I do not, nevertheless, wish to conflate thinking with certain mathematical functions. My point of departure is that the body itself thinks by relating to its world and to itself. Perhaps thinking is this very dual relation, which undoubtedly includes perception—the key passageway for the body’s openness to the world and the world’s reception by the body. To be effective, the double relationality of a living extension must not only register as a conjunction of external and internal stimuli; it must also be interpreted and make sense to the organism in question. But the act of lived interpretation does not happen a posteriori, after we have been struck by signals emanating from the outside. As phenomenological philosophy has shown time and again, the sights, sounds, tactile impressions, etc. from the world around us do not arrive shorn of meaning; they come pre-interpreted as the sun setting over the sea, the blowing wind, or the touch of someone’s hand. Perceiving is already, as such, a manner of thinking. And plant-perceiving is, inherently, plant-thinking!
Of course, important differences exist between human and vegetal modes of perceiving and, therefore, thinking. The sensations a plant received from its environment are not preinterpreted in the shape of objects, which does not, however, prevent them from holding meaning for the perceiving-thinking body. There is no place for representation in the vegetal world—only for presence of light, pressure, vibrations themselves on the extension of the leaf or at the tip of a root. Far from a deficiency, this, too, has been the holy grail of phenomenology: Hegel, Husserl, and Heidegger railed against theories of “picture-thinking,” or perception understood as the inner representation of external reality, while Bergson decried modern philosophy’s impoverished approach to the world chopped up into isolated objects.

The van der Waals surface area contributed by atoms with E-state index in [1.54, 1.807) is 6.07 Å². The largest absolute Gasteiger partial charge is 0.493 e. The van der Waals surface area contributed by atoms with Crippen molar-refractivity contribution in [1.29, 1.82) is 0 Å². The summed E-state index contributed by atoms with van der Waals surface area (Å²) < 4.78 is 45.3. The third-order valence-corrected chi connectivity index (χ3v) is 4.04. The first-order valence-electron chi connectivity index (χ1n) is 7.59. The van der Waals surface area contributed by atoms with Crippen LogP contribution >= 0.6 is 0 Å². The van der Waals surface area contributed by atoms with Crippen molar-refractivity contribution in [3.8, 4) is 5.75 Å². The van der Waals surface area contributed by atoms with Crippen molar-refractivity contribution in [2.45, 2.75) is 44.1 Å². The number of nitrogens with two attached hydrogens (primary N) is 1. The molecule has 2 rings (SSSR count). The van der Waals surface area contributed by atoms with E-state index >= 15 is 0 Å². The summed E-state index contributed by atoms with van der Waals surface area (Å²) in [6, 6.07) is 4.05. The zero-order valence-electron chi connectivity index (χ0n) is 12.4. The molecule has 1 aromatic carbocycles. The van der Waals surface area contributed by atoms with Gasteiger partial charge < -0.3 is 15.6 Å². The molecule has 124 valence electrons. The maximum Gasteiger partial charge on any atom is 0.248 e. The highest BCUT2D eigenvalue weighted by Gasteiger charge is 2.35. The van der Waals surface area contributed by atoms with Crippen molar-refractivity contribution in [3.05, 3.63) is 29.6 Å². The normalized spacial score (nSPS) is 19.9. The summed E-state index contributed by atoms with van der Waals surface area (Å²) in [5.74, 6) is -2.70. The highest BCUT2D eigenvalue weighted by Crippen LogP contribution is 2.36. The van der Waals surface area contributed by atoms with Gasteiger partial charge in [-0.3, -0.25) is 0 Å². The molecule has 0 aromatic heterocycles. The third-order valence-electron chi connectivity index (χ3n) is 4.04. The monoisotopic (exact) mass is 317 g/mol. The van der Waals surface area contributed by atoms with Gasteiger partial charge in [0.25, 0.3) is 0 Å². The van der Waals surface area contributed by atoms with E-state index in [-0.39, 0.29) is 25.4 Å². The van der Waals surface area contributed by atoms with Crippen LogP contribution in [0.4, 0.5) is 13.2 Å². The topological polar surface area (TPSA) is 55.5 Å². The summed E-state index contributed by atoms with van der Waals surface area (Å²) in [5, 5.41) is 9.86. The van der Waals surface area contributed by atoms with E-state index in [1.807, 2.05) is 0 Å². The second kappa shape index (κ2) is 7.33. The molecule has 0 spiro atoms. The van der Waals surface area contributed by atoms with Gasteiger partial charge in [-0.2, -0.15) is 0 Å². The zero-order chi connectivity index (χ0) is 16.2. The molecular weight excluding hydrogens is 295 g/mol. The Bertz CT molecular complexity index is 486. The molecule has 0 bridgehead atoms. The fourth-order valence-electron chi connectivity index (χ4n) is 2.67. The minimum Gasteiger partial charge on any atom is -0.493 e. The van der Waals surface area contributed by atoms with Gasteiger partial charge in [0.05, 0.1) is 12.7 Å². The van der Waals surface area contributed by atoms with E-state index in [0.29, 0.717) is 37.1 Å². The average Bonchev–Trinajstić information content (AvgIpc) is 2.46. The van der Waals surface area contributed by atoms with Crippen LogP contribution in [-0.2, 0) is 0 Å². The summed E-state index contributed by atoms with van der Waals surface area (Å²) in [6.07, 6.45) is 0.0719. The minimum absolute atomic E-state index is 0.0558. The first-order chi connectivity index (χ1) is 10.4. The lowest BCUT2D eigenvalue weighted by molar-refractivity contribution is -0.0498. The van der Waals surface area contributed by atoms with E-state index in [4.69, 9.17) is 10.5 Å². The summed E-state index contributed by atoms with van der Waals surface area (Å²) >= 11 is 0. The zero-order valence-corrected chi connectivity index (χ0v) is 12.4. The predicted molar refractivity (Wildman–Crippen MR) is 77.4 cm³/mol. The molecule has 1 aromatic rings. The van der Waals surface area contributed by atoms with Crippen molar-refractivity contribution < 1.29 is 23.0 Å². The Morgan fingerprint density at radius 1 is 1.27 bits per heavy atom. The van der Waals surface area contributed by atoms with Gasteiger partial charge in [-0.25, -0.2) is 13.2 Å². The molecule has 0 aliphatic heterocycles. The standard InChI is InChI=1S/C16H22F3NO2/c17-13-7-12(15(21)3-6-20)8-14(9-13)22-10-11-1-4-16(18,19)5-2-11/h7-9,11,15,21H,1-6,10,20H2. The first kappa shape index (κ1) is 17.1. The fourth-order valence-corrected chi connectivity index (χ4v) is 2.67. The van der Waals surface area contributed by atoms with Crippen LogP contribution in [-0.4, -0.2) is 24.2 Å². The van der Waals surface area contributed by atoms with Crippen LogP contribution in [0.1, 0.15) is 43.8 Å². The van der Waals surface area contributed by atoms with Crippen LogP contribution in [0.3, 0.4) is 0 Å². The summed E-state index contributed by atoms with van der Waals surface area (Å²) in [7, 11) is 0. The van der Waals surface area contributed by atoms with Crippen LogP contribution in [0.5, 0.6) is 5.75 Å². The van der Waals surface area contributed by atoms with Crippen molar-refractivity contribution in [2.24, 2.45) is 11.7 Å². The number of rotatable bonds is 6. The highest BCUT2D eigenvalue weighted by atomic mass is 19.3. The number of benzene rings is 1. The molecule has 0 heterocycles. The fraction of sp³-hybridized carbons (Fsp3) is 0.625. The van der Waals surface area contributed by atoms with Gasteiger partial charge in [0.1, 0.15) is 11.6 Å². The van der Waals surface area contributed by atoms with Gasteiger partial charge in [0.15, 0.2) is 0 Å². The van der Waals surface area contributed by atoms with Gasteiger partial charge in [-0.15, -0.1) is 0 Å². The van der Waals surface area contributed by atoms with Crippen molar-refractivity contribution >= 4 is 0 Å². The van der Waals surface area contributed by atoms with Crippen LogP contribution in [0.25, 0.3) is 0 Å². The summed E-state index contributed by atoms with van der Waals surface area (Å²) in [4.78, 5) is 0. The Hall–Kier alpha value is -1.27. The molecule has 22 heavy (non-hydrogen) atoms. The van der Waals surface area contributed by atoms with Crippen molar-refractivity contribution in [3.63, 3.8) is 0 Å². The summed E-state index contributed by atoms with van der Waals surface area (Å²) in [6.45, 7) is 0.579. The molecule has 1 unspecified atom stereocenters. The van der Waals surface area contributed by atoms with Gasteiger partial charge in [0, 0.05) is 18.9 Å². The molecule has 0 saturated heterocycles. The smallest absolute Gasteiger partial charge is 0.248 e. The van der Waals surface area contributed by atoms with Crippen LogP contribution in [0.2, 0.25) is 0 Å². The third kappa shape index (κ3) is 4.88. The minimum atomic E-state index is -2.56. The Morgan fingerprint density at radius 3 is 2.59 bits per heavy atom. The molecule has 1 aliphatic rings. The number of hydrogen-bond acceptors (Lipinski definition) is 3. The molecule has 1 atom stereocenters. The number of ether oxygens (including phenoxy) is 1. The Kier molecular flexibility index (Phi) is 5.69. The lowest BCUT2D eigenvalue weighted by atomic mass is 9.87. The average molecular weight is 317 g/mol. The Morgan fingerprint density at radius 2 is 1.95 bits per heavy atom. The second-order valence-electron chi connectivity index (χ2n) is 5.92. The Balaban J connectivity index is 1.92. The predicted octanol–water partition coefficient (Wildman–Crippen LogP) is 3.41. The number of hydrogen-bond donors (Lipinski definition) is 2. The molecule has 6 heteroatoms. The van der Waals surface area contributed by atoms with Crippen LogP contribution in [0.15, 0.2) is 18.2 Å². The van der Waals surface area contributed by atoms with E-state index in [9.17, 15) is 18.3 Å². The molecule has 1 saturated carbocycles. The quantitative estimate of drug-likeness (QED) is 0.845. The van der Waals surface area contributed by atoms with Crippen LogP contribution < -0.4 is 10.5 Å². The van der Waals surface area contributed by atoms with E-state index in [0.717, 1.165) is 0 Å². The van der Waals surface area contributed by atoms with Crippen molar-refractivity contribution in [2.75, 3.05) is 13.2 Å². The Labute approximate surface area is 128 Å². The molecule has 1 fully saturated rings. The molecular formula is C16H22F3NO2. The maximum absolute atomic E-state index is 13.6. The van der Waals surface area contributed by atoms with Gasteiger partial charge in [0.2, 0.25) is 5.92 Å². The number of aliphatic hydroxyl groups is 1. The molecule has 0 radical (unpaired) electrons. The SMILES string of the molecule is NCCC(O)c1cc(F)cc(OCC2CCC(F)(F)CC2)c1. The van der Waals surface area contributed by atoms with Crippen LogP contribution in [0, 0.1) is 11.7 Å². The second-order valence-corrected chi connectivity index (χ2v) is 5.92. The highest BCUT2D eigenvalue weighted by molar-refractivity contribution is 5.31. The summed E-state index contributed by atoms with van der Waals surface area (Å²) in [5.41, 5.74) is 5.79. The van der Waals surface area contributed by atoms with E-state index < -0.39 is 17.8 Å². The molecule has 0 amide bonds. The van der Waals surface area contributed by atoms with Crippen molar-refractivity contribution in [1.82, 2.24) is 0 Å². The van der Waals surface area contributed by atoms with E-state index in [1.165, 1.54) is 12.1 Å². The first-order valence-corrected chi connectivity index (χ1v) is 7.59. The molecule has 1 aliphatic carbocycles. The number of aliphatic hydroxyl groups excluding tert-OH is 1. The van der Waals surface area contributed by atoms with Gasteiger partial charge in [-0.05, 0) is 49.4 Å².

Plant-thinking, like the thinking of our own bodies, is neither conceptual nor pictorial. It is the non-theoretical contemplation of the world, a contemplation that does not keep itself separate from the contemplated but is active and engaged, sensuous and interpretative. We may glean from it the idea that thinking is not only thinking, grasped as abstract cogitation or judgment, and that the dynamism of thought is wholly indebted to this excess of thinking over and above itself, this non-identity of thinking with itself and its intimate bond to perception. Formulaically expressed: thinking ≠ thinking. Such non-identity is the exact opposite of the algorithmic functions that contemporary scientific reductionism ascribes to thinking. That is where the freedom of plants (and our own) takes refuge. If to think is to be free—not in the sense of a stale idealism but in the deeply materialist sense I have hinted at here—then plants are the most thinking and the freest of beings. And our problem is that, for much of our history, we have been dealing with them un-thinkingly, betraying both plants and ourselves. Becoming human is learning to think with our sensing-perceiving bodies, that is to say, with the world and with vegetal life.
[i] Daniel Chamovitz, What a Plant Knows? A Field Guide to the Senses of Your Garden and Beyond (Oxford: Oneworld, 2012), pp. 170-3.